For 18 years, Troy Williams was locked up in San Quentin State Prison, doing time for attempted robbery. Now, he's the new editor of a newspaper that seeks to tell the stories of San Francisco's Bayview neighborhood -- along with the stories of incarcerated people across the country. More than 3,000 incarcerated people subscribe to the newspaper.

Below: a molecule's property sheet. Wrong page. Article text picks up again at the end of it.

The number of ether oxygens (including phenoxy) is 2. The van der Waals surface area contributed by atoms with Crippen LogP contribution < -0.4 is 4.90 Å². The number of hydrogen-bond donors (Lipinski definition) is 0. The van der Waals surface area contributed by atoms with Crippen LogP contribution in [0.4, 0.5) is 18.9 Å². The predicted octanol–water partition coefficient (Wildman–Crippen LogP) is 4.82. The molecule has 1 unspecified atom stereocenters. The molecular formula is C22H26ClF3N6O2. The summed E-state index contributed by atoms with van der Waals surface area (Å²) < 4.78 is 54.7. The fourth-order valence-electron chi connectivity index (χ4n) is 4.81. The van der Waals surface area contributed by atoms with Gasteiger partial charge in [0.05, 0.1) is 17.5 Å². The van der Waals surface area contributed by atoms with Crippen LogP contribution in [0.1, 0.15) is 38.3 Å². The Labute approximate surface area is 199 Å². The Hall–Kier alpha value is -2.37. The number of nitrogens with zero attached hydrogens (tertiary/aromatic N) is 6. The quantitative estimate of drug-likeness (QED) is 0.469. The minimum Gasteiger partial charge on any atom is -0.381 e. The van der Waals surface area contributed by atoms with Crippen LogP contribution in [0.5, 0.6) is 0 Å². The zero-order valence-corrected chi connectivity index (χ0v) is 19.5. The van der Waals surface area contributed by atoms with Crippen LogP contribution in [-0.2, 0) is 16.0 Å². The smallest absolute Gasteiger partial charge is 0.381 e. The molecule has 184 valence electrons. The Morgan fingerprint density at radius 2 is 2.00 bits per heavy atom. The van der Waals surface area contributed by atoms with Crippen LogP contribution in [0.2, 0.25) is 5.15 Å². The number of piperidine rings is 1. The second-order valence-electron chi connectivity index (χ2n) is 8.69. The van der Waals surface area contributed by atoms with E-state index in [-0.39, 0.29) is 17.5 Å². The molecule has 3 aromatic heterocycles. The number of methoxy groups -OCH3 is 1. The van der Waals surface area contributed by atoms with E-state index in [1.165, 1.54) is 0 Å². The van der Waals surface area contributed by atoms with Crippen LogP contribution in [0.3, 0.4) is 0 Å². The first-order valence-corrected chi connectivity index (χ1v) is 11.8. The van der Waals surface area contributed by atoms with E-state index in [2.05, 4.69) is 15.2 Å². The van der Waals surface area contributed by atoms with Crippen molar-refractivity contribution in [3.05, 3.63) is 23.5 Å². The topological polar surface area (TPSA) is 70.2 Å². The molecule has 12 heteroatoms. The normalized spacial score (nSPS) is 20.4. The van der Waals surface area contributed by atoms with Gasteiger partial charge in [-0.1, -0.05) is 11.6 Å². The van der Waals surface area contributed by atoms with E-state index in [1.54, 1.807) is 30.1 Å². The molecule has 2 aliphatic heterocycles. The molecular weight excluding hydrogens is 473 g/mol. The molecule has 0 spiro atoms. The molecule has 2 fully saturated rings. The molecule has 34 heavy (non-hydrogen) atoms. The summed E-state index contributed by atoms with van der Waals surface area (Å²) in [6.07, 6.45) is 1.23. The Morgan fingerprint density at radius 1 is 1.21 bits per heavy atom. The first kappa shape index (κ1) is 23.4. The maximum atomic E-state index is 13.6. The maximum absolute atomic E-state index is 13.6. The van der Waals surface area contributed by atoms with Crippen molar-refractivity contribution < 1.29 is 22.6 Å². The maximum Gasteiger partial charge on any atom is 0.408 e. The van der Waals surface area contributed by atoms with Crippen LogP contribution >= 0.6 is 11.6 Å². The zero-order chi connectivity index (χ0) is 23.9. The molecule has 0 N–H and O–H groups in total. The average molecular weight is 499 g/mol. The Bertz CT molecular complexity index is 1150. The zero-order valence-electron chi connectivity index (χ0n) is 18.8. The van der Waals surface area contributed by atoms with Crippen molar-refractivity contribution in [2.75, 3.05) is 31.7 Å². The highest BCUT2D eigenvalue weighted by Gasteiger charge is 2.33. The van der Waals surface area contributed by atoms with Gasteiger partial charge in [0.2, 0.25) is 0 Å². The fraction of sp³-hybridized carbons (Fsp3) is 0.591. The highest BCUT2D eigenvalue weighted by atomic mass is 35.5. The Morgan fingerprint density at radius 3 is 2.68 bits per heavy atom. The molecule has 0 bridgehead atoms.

Williams worked on other media projects while in prison, and his journey of rising from prisoner to editor is an example of the ways that building up skills while incarcerated can help prisoners after they're released.
"The vast majority of people get out of prison and the more that they can be connected to their communities, the better they’ll do," Keramet Reiter, an assistant professor of criminology, law and society told PBS Newshour. "Giving them the ability to tell their stories, it’s likely to be very productive in terms of long-term reentry."